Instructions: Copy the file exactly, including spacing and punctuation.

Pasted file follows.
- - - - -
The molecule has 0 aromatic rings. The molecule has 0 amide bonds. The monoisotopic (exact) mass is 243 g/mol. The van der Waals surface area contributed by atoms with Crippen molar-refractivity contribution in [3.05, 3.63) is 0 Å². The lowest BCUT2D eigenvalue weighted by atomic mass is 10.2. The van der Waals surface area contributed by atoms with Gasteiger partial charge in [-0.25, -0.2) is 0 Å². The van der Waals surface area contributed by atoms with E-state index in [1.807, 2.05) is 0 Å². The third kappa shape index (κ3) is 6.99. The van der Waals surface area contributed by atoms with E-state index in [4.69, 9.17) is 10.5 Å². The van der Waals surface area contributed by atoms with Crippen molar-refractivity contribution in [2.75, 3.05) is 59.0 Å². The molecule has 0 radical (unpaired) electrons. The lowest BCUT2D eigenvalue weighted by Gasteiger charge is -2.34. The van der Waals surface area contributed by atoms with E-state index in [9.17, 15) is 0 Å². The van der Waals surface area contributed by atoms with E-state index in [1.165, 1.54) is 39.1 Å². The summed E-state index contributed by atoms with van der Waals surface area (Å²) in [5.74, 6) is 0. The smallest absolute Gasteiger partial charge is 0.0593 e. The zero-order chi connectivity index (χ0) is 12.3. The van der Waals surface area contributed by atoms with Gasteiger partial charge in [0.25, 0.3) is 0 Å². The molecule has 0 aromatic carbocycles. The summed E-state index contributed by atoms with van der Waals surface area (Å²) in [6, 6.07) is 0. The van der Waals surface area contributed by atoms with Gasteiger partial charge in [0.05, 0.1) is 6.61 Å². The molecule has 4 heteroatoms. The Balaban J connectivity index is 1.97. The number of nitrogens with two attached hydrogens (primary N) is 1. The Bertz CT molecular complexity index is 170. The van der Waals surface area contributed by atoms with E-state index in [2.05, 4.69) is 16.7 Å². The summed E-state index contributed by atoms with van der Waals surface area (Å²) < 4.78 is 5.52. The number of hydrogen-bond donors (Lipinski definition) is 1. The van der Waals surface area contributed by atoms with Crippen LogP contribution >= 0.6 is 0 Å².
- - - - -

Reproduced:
The molecule has 0 aromatic rings. The molecule has 0 amide bonds. The monoisotopic (exact) mass is 243 g/mol. The van der Waals surface area contributed by atoms with Crippen molar-refractivity contribution in [3.05, 3.63) is 0 Å². The lowest BCUT2D eigenvalue weighted by atomic mass is 10.2. The van der Waals surface area contributed by atoms with Gasteiger partial charge in [-0.25, -0.2) is 0 Å². The van der Waals surface area contributed by atoms with E-state index in [1.807, 2.05) is 0 Å². The third kappa shape index (κ3) is 6.99. The van der Waals surface area contributed by atoms with E-state index in [4.69, 9.17) is 10.5 Å². The van der Waals surface area contributed by atoms with Crippen molar-refractivity contribution in [2.75, 3.05) is 59.0 Å². The molecule has 0 radical (unpaired) electrons. The lowest BCUT2D eigenvalue weighted by Gasteiger charge is -2.34. The van der Waals surface area contributed by atoms with E-state index in [9.17, 15) is 0 Å². The van der Waals surface area contributed by atoms with E-state index in [1.165, 1.54) is 39.1 Å². The summed E-state index contributed by atoms with van der Waals surface area (Å²) in [5.74, 6) is 0. The smallest absolute Gasteiger partial charge is 0.0593 e. The zero-order chi connectivity index (χ0) is 12.3. The van der Waals surface area contributed by atoms with Gasteiger partial charge in [0.25, 0.3) is 0 Å². The molecule has 0 aromatic carbocycles. The summed E-state index contributed by atoms with van der Waals surface area (Å²) in [6, 6.07) is 0. The van der Waals surface area contributed by atoms with Gasteiger partial charge in [0.05, 0.1) is 6.61 Å². The molecule has 4 heteroatoms. The Balaban J connectivity index is 1.97. The number of nitrogens with two attached hydrogens (primary N) is 1. The Bertz CT molecular complexity index is 170. The van der Waals surface area contributed by atoms with E-state index in [2.05, 4.69) is 16.7 Å². The summed E-state index contributed by atoms with van der Waals surface area (Å²) < 4.78 is 5.52. The number of hydrogen-bond donors (Lipinski definition) is 1. The van der Waals surface area contributed by atoms with Crippen LogP contribution >= 0.6 is 0 Å².